NACM continues to seek further clarification from the FTC. Stay tuned to NACM's eNews and Credit Real-Time Blog for updates.
Jacob Barron, NACM staff writer
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NACM and Business Credit magazine congratulate this year's winners.
1st Place: Barry Hutch, Assistant Credit Manager, New Balance Athletic Shoe Inc., Boston, MA
Here's Looking at You
I began my career in credit and collections in 1985. My first day on the job was quite memorable. I spent the entire day with George, the credit supervisor. George was a very talented, old-time bill collector and even though he was rough around the edges—he chain smoked these cheap cigarettes that had the smell of a bad cigar—he was a nice guy. He spent the entire day teaching me how to skip trace.
Skip tracing in the 1980s was an art. You either excelled at it or didn't give it a second thought. George taught me the importance of skip tracing and its benefits. He told me all kinds of skip tracing stories. Most were comical, some were downright shocking, but all of them were effective. I learned quickly. I learned well.
Skip tracing today is a lost art. The advancement of the computer and the Internet has made skip tracing much easier. Less seasoned bill collectors today seem to give up too easily when they can't track someone down. I enjoy sharing skip tracing stories with them. I give them suggestions. Every once in a while, I will take an account that is slated for write-off and give it a whirl.
Runner-up: Jim Montague, CCE, Director of Credit and Treasury Operations, Lippert Components, Inc., Goshen, IN
Have Faith in Your Credit Manager...and the Local Power Company
My first real experience in credit work came when I accepted a newly-formed credit manager position at an electrical contract company. My job was to create a credit department and work one-on-one with eight divisional construction job superintendents to resolve discrepancies and secure payment. This was no easy task. As this story unfolds the word electric will have a significant meaning.
Two weeks on the job, I experienced my first major bankruptcy, a loss of $75,000. The debtor, White Farm Equipment, had filed Chapter 11 and there would be no recovery. My company worked on White Farm's large electrical motors and performed emergency service calls numerous times and at all times of the day or night. Our outstanding balance was a direct result of a call in the middle of the night to repair a very large motor that ran White Farm's assembly line.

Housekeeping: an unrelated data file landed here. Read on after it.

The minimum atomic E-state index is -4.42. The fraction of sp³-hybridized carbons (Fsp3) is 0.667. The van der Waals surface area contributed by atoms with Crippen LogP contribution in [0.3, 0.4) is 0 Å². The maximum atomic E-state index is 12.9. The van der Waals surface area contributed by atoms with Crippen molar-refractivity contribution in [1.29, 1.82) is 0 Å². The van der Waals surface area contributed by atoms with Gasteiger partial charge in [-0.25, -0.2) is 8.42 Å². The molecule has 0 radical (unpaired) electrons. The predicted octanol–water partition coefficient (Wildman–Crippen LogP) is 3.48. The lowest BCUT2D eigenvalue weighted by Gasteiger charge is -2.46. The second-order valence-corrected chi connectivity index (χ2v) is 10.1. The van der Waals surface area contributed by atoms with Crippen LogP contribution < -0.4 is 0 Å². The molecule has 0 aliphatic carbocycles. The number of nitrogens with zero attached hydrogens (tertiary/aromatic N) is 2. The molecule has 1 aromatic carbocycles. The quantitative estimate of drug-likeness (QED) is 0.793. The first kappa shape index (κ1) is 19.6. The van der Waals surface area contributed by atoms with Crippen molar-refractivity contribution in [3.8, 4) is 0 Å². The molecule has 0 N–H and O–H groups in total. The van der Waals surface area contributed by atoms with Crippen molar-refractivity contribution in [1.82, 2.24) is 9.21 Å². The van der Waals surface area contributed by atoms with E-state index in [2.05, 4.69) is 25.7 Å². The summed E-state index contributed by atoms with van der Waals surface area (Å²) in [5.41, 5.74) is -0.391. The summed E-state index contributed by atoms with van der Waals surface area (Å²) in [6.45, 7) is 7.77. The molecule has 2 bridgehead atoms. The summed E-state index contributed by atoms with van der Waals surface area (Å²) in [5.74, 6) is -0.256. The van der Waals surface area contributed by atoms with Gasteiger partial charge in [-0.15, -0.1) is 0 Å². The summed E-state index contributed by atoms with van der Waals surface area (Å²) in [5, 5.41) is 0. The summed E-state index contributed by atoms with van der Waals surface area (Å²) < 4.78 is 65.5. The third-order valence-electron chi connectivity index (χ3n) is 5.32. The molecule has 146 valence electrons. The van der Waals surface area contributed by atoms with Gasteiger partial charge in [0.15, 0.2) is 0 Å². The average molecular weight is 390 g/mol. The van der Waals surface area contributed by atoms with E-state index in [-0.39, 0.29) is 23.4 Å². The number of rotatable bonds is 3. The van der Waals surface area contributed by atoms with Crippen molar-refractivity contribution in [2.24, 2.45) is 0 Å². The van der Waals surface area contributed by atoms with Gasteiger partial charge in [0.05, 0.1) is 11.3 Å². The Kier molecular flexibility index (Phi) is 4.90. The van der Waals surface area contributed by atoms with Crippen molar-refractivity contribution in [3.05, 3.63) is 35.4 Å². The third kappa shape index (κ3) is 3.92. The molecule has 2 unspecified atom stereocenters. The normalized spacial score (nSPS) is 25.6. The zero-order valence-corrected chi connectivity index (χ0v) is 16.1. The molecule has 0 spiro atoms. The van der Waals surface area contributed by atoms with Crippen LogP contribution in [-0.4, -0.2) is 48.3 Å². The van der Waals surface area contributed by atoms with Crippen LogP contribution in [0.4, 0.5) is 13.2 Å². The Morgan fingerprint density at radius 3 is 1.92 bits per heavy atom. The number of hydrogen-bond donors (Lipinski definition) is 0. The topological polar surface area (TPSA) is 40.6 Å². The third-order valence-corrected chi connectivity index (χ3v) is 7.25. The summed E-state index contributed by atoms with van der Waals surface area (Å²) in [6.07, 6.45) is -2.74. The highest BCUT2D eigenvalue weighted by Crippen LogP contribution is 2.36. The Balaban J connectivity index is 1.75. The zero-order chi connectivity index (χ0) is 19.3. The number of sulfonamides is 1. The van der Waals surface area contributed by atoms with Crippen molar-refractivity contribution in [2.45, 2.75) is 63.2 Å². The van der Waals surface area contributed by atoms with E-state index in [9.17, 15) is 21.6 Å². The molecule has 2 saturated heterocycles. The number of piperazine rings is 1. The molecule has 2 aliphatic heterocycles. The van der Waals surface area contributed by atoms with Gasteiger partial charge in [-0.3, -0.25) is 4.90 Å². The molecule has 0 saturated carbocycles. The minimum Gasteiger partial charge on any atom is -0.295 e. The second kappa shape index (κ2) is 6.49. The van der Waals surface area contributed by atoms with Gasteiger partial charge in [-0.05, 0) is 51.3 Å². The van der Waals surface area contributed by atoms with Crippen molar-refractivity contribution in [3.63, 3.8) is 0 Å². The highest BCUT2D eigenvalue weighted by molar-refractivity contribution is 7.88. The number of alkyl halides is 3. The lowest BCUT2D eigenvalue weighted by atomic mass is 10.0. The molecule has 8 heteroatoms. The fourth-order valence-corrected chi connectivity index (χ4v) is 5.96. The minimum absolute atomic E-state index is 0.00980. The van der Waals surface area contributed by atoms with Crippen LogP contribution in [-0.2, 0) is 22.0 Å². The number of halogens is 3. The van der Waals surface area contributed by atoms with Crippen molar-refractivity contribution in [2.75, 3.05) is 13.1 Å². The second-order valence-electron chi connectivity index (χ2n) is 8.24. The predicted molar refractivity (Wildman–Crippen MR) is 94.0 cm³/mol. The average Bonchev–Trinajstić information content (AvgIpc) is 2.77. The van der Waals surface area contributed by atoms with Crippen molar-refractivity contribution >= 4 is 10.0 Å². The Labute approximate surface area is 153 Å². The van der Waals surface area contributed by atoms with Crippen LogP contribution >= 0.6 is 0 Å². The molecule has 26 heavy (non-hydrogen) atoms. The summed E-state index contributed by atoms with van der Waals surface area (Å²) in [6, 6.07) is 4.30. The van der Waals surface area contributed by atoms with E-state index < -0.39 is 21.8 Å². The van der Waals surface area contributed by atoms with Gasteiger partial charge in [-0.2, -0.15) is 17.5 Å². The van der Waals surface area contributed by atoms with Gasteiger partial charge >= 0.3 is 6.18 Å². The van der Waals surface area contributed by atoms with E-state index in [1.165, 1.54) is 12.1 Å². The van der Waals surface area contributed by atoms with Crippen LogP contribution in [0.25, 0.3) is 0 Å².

Runner-up: Carolyn Thompson, Credit Manager/AR Supervisor, Meadow Gold Dairies, Salt Lake City, UT
Eating an Elephant: A Tale of an Accounts Receivable Nightmare
When I was interviewed for my current job in the food industry, I was asked if I knew how to research problems and clean up an accounts receivable that had issues. My answer was of course! I had worked at a couple of places prior where I inherited problems and I liked a good challenge. Well, they liked me and offered the job and I accepted. So going in, I knew there were problems and that it would take some time to get a handle on the accounts.
I had never worked in the food industry before, so I had a little bit of a learning curve with the nuances of food products and especially fresh and frozen products. My first day, I looked at the accounts receivable trial balance and couldn't believe my eyes—the aging was at 72% current which is terrible in this industry, and my new company is the largest distributor for our kind of products in the state. There were four major accounts that were a mess:
• Company #1 had an $80,000 credit
• Company #2 had over 200 claim deductions
• Company #3 had well over 300 short pays and deductions
• Company #4, our largest customer, probably had a 1,000 claim issues on its account
The full winning story appears in the February issue of Business Credit, due out soon. Then, also catch the runners-up in the March issue!
Leverage Goes a Long Way
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NACM doesn't have to tell credit professionals that now more than ever the efficiency as well as the effectiveness of a credit department are paramount. However, many simply don't know how to get operations from where they are to where they need to be.
As such, Michael Dennis, CBF, of Seagate Technology will present "Improving Telephone Collections" as part of the NACM teleconference series on January 24 at 3:00pm. (EST). His goal is to provide practical tips and ones that can make an immediate impact. "This program is geared toward all credit professionals," Dennis told NACM. "It is not limited to new collectors or to those with years or decades of experience. It offers tips that have been tried and tested in the real world."
Dennis, author of several books on credit management including the "Credit and Collection Handbook," expects to include the following key topics:
• How often you should call a customer
• What never to say when speaking to a delinquent customer
• What is harassment as it relates to telephone collections
• How to get past gatekeepers
• How to determine if you are speaking to a decision maker or to a note taker
• How to escalate from AP to the Controller to the CFO
• What to do when every call goes to voicemail
• Why leaving a voicemail message is truly a last resort
• When to leave a voicemail message and what it should say
• How to use the debtor company operator to your best advantage
• Weasel words used by debtors; how to spot them and what to do about them
• A discussion of collection power dynamics and much more!